Welcome to our first virtual issue of 2021 and to a new year of reflecting on some of the latest thinking on the major policy questions of our time including the growing importance of digital democracy and on-line public service delivery, the decline of public trust in conventional politics, and the potential of citizen participation to reconnect electorates with political and policymaking processes.
Given that on-line working has become so pervasive and so important during the coronavirus pandemic, we start this virtual issue with a collection of papers that explores the role of digitalisation in promoting public participation and delivering public services. Read on as we journey from analyses of these innovative examples of digitalisation, stopping off at some familiar but important themes for regular readers of the journal including direct democracy, political leadership, and new insights into citizen participation. Continue reading →
Published earlier this year, this special issue brings together a collection of papers that have taken design of public policy and administration seriously, in a variety of different and practical ways. The papers demonstrate that not only are there many examples of design approaches being implemented, but that there is much to learn about how we make the best use of these to improve public policy and administration and the design of public services. Continue reading →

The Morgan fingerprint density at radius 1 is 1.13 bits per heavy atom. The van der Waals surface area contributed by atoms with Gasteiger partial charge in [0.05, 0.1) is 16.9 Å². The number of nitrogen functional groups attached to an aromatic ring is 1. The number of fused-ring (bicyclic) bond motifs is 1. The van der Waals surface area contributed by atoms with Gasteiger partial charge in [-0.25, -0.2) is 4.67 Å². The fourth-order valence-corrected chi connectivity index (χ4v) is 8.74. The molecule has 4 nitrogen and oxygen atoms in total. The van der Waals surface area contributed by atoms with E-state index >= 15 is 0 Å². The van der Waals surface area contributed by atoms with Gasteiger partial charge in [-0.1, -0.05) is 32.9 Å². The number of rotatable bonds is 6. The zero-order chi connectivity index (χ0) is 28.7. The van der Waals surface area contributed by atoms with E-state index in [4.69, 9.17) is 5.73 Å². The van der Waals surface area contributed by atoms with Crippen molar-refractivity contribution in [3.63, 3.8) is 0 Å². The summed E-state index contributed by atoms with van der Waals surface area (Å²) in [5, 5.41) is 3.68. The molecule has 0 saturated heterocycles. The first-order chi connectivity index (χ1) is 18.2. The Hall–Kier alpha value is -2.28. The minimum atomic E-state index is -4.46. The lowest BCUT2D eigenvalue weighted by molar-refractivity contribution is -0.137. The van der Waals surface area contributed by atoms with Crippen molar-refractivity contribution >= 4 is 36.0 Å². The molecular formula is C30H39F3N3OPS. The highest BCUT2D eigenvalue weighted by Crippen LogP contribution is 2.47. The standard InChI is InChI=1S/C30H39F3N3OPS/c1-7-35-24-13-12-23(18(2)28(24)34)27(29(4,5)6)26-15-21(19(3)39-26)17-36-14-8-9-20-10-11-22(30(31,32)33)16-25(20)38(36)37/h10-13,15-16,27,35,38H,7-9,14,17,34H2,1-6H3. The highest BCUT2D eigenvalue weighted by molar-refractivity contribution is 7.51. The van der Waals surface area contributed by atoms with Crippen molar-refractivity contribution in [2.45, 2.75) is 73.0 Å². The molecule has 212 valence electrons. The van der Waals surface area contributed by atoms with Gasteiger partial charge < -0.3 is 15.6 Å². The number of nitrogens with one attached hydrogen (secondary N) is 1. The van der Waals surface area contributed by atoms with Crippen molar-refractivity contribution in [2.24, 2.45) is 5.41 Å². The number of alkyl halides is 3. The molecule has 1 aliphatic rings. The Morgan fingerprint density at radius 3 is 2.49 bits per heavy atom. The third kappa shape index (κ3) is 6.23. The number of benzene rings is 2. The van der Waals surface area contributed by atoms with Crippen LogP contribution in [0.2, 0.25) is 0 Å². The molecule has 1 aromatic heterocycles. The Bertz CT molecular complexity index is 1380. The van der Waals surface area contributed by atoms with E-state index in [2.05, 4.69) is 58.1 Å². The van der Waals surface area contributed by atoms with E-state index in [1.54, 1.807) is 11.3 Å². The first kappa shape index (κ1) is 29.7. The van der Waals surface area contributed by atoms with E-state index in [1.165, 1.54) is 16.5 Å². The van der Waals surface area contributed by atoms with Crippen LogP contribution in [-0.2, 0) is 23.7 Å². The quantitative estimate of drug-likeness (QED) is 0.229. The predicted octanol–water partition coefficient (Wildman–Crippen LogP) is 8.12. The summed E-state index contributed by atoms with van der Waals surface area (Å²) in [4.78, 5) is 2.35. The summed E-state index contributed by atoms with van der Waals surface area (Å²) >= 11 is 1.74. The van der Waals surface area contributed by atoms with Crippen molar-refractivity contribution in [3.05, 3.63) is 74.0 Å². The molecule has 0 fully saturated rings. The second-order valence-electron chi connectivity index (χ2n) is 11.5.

Governments around the world have been experimenting with ‘design thinking’ approaches to test new policy solutions. In ourrecent article in Policy & Politics, we argue that policymakers need to learn how to incorporate the insights and practices from design thinking into policy. But designers also need to learn how to deal with the politics of the policy process. If both of these things happen, there should be significant benefits for policy design and all those affected by it. Continue reading →
The UK government is currently undertaking a highly ambitious £1 billion court reform programme. The aspiration is for the physical courts of yesteryear —seemingly sluggish, anachronistic, expensive, and paper-bound —to be replaced by a new, virtual court estate. As the 2016 announcement of the court reform programme made clear, the ambition is for all cases to begin online, for some to be carried out entirely online, and for physical court hearings to make more extensive use of video conferencing.Continue reading →